What to Know About the Giants 2017 Campaign
By: Steven Aiello
Another season lies ahead for the Giants, and expectations are high for the team. Following the team’s disappointing finish in last year’s wildcard round, the Giants look to bounce back by making the postseason once more, and possibly winning it all.
The Giants were one of the more surprising teams in 2016, posting an 11-5 record with first year coach, Ben McAdoo, and one of the most impressive defenses of the past decade. Said defense was the biggest factor in the Giant’s 11-5 record and it put them on the map as one of the more legitimate contenders in the NFL.
Fans will be pleased to hear that the defense remains largely unchanged from last season, with only one starter, Johnathan Hankins, not returning for the 2017 season. Arguably the defense’s biggest strength was the secondary, which ranked in the top 10 for touchdowns allowed and interceptions, so the secondary remaining unchanged is a bonus for the Giants.
The offense has also seen some improvements, mainly with its receivers. New York released Victor Cruz, whose production has been in a steady decline, replacing him with Brandon Marshall from the Jets. The Giants also acquired Evan Engram from the draft, while Odell Beckham and Sterling Shepard remain on the team.
The addition of Marshall and Engram gives more passing options for Eli Manning, who returns for his 14th season in the NFL. Although Manning is not nearly as skilled as some of the other NFL quarterbacks, he is still a relatively consistent quarterback who has proven himself in moments that matter.
Despite all the pros of the team, the Giants are not without some concerning flaws. The offensive line, for instance, remains unchanged from last season and the special teams, specifically with rookie kicker, Aldrick Rosas, suffers from being somewhat inexperienced.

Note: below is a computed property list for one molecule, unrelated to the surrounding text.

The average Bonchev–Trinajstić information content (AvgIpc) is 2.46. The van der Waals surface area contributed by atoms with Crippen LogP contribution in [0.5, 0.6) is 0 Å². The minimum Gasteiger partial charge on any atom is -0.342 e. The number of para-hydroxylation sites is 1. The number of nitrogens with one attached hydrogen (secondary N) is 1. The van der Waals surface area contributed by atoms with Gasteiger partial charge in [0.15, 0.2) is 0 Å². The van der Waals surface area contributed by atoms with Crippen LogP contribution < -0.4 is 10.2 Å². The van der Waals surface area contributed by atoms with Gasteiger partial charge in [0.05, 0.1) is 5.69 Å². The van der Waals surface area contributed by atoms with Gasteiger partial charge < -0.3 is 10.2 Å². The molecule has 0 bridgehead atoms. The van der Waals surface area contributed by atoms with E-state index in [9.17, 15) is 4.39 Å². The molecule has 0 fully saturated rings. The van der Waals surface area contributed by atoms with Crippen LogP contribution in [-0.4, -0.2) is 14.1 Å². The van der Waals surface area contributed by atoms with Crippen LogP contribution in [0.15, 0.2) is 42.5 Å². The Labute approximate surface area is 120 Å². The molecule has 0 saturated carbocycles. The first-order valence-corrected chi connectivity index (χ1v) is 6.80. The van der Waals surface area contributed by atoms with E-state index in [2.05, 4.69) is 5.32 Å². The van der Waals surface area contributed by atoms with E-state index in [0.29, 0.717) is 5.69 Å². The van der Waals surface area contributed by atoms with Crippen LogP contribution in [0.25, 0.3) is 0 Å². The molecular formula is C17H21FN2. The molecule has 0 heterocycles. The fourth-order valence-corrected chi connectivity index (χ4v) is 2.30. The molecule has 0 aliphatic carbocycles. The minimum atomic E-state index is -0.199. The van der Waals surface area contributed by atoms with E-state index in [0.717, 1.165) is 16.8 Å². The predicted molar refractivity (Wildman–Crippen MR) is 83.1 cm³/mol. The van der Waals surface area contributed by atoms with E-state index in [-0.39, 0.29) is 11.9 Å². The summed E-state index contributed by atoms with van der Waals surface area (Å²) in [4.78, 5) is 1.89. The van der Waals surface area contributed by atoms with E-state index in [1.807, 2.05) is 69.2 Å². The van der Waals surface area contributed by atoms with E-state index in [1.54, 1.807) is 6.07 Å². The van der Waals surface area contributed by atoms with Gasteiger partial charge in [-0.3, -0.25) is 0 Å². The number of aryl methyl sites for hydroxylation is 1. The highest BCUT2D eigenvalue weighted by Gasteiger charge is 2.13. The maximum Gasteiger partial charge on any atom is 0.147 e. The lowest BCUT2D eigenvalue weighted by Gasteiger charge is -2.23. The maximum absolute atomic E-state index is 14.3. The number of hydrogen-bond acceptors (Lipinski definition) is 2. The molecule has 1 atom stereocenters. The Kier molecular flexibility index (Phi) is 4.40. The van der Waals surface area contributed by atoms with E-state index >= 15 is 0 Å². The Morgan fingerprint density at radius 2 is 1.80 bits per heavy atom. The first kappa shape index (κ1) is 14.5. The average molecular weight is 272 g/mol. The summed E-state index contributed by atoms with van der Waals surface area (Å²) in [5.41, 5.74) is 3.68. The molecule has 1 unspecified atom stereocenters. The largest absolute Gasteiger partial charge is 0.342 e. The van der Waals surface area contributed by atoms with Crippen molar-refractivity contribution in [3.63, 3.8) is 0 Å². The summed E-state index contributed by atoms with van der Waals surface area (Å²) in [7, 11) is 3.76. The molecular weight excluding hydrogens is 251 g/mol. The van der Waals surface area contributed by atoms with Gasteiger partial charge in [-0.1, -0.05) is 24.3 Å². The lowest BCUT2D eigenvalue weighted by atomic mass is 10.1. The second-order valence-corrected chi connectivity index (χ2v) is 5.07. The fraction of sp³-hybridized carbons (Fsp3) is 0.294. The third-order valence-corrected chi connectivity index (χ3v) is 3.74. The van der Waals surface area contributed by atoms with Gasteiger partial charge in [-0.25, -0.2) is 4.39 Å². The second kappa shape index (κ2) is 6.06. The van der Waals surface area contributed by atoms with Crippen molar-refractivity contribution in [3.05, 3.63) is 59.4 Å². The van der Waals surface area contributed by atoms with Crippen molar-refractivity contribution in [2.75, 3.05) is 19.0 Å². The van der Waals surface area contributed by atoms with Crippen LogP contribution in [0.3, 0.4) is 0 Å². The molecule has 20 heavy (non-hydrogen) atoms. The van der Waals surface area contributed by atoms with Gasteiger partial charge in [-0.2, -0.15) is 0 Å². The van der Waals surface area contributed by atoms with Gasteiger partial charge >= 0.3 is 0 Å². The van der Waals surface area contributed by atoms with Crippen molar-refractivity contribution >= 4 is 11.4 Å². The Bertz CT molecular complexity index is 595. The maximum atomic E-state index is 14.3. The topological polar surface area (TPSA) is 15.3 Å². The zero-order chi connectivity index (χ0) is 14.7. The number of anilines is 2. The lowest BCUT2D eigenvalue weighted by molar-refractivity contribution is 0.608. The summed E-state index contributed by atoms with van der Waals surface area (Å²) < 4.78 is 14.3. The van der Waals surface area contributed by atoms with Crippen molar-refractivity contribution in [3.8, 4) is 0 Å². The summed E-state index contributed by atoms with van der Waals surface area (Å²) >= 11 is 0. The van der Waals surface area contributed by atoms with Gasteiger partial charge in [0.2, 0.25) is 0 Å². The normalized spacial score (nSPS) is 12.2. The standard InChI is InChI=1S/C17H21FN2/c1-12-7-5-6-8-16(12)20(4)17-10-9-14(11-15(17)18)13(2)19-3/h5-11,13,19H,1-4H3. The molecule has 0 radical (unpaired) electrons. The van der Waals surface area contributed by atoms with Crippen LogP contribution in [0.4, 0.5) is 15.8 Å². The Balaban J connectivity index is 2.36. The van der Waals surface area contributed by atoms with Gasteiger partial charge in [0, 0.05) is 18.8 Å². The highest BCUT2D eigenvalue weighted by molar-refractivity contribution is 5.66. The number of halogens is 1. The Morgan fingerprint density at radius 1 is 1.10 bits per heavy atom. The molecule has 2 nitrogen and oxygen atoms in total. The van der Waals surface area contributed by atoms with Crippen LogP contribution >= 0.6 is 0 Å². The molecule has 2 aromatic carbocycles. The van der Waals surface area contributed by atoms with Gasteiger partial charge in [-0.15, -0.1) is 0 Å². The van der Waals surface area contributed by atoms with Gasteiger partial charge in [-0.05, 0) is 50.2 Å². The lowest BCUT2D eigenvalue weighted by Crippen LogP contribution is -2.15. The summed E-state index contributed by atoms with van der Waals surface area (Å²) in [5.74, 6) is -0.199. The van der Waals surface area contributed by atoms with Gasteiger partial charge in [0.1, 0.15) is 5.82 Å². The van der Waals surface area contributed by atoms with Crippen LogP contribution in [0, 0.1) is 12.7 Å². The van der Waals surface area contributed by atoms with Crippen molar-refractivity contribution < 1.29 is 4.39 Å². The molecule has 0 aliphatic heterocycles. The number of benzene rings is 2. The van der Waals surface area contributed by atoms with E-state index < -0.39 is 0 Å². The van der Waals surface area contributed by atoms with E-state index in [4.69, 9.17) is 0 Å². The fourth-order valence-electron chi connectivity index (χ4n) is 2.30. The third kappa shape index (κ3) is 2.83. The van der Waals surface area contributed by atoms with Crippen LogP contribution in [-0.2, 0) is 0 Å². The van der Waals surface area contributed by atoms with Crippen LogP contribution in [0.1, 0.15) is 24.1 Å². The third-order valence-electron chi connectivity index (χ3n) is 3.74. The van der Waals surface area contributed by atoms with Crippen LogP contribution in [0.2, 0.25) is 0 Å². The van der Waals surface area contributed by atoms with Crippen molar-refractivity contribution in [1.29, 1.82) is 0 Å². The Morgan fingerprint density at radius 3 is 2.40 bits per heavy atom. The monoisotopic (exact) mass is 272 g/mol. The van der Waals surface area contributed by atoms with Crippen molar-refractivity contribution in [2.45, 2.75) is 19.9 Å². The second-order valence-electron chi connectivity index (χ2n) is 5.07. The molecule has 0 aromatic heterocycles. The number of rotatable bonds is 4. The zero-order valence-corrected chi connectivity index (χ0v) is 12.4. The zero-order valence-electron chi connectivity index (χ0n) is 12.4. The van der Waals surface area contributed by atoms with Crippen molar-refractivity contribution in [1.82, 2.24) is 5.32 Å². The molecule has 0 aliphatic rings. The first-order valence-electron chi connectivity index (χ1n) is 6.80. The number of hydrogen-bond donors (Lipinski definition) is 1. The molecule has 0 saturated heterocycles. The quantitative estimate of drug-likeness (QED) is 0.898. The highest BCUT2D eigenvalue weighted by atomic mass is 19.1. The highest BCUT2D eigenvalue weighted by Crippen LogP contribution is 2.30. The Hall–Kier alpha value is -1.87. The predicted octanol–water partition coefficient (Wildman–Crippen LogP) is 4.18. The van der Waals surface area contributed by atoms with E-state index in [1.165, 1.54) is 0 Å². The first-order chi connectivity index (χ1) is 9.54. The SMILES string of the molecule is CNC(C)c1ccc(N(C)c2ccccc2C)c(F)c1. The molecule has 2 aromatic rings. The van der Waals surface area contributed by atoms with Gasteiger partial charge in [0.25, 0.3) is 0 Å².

The Giant’s offensive was undoubtedly the worst aspect of the team, and a key factor for their lack of production in both points and yards. If the Giants offensive line can’t consistently provide Eli Manning and their run game protection, the team may very well not be able to reach the postseason.
The kicking situation is slightly less worrisome but with that said, an inexperienced kicker isn’t necessarily a positive for this team. Extra points and field goals are important in NFL games that can often determine the winner of games and an inexperienced kicker may end up missing those kicks, ultimately losing the game. Though the Giants have enlisted the help of former Bengals kicker Mike Nugent, their still remains a noticeable blemish on the team.
However, the most daunting part of next season is the Giants schedule. A far cry from last year’s schedule, this year sees the Giants facing a number of difficult teams, made more difficult due to most of these games being road games.
Three of their first four games are on the road against promising teams, and the Giants play the Andy Reid lead Chiefs following the latter’s bye; Andy Reid is 19-3 following bye weeks.
Although most expectations call for at least ten wins and the postseason, it is just as likely that the Giants won’t even win eight games, let alone make the postseason. Missing the postseason will definitely make this season a disappointment, though anything short of a Super Bowl victory could also be considered disappointing for the Giants.
Regardless, the Giants are more than capable of meeting those expectations. The team has a number of talented and capable players, and with enough perseverance, the team can win ten games and even the division, barring an injury to a starting player.
With Eli Manning’s career nearing its end, there’s only so much time the Giants have to win it all. Only time will tell if their defensive and offensive talent can lead the team to their fifth Super Bowl championship and secure Manning his third and possibly final ring.